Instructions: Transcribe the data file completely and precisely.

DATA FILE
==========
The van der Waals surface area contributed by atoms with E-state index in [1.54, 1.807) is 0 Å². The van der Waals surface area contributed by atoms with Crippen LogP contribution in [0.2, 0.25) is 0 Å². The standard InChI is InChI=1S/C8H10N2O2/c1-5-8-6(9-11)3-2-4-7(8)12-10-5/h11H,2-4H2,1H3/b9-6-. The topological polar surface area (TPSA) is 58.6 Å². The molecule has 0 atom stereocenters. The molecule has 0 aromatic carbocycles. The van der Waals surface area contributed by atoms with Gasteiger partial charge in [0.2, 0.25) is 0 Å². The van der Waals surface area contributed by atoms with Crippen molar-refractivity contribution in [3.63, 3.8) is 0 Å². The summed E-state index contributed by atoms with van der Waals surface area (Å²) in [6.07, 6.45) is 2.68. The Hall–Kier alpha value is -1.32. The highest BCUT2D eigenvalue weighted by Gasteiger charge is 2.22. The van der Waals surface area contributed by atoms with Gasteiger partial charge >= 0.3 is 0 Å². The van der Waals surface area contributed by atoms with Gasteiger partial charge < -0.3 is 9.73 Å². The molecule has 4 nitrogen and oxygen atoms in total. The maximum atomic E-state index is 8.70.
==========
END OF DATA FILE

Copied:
The van der Waals surface area contributed by atoms with E-state index in [1.54, 1.807) is 0 Å². The van der Waals surface area contributed by atoms with Crippen LogP contribution in [0.2, 0.25) is 0 Å². The standard InChI is InChI=1S/C8H10N2O2/c1-5-8-6(9-11)3-2-4-7(8)12-10-5/h11H,2-4H2,1H3/b9-6-. The topological polar surface area (TPSA) is 58.6 Å². The molecule has 0 atom stereocenters. The molecule has 0 aromatic carbocycles. The van der Waals surface area contributed by atoms with Gasteiger partial charge in [0.2, 0.25) is 0 Å². The van der Waals surface area contributed by atoms with Crippen molar-refractivity contribution in [3.63, 3.8) is 0 Å². The summed E-state index contributed by atoms with van der Waals surface area (Å²) in [6.07, 6.45) is 2.68. The Hall–Kier alpha value is -1.32. The highest BCUT2D eigenvalue weighted by Gasteiger charge is 2.22. The van der Waals surface area contributed by atoms with Gasteiger partial charge >= 0.3 is 0 Å². The van der Waals surface area contributed by atoms with Gasteiger partial charge < -0.3 is 9.73 Å². The molecule has 4 nitrogen and oxygen atoms in total. The maximum atomic E-state index is 8.70.